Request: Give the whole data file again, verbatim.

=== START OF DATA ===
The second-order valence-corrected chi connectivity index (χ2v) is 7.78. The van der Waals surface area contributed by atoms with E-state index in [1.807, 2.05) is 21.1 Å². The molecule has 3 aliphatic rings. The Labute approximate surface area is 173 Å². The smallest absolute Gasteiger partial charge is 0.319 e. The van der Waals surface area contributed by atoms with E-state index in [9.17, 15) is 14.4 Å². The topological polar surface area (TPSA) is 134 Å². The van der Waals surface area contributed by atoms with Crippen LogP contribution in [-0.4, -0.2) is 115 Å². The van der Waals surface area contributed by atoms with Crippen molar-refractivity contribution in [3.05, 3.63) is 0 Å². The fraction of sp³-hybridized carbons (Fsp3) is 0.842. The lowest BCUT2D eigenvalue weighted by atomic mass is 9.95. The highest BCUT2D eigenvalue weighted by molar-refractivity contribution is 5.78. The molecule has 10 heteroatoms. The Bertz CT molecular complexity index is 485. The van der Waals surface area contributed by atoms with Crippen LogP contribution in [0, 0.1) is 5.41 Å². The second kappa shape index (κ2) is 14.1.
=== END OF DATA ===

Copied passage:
The second-order valence-corrected chi connectivity index (χ2v) is 7.78. The van der Waals surface area contributed by atoms with E-state index in [1.807, 2.05) is 21.1 Å². The molecule has 3 aliphatic rings. The Labute approximate surface area is 173 Å². The smallest absolute Gasteiger partial charge is 0.319 e. The van der Waals surface area contributed by atoms with E-state index in [9.17, 15) is 14.4 Å². The topological polar surface area (TPSA) is 134 Å². The van der Waals surface area contributed by atoms with Crippen LogP contribution in [-0.4, -0.2) is 115 Å². The van der Waals surface area contributed by atoms with Crippen molar-refractivity contribution in [3.05, 3.63) is 0 Å². The fraction of sp³-hybridized carbons (Fsp3) is 0.842. The lowest BCUT2D eigenvalue weighted by atomic mass is 9.95. The highest BCUT2D eigenvalue weighted by molar-refractivity contribution is 5.78. The molecule has 10 heteroatoms. The Bertz CT molecular complexity index is 485. The van der Waals surface area contributed by atoms with Crippen LogP contribution in [0, 0.1) is 5.41 Å². The second kappa shape index (κ2) is 14.1.